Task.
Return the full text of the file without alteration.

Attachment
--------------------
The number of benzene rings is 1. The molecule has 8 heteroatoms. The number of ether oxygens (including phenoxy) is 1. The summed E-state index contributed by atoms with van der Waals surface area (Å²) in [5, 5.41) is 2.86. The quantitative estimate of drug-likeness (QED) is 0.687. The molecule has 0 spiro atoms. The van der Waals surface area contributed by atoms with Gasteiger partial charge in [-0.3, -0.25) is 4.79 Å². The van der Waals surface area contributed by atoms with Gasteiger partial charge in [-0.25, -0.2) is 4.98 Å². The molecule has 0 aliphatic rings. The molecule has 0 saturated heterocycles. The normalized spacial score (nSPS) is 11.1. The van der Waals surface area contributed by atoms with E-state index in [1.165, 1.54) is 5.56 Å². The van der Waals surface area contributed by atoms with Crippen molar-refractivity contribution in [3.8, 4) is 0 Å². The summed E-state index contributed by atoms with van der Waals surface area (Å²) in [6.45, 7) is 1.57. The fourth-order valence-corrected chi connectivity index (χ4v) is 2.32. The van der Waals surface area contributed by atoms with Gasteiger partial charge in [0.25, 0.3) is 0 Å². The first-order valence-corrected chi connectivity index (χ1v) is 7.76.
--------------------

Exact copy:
The number of benzene rings is 1. The molecule has 8 heteroatoms. The number of ether oxygens (including phenoxy) is 1. The summed E-state index contributed by atoms with van der Waals surface area (Å²) in [5, 5.41) is 2.86. The quantitative estimate of drug-likeness (QED) is 0.687. The molecule has 0 spiro atoms. The van der Waals surface area contributed by atoms with Gasteiger partial charge in [-0.3, -0.25) is 4.79 Å². The van der Waals surface area contributed by atoms with Gasteiger partial charge in [-0.25, -0.2) is 4.98 Å². The molecule has 0 aliphatic rings. The molecule has 0 saturated heterocycles. The normalized spacial score (nSPS) is 11.1. The van der Waals surface area contributed by atoms with E-state index in [1.165, 1.54) is 5.56 Å². The van der Waals surface area contributed by atoms with Crippen molar-refractivity contribution in [3.8, 4) is 0 Å². The summed E-state index contributed by atoms with van der Waals surface area (Å²) in [6.45, 7) is 1.57. The fourth-order valence-corrected chi connectivity index (χ4v) is 2.32. The van der Waals surface area contributed by atoms with Gasteiger partial charge in [0.25, 0.3) is 0 Å². The first-order valence-corrected chi connectivity index (χ1v) is 7.76.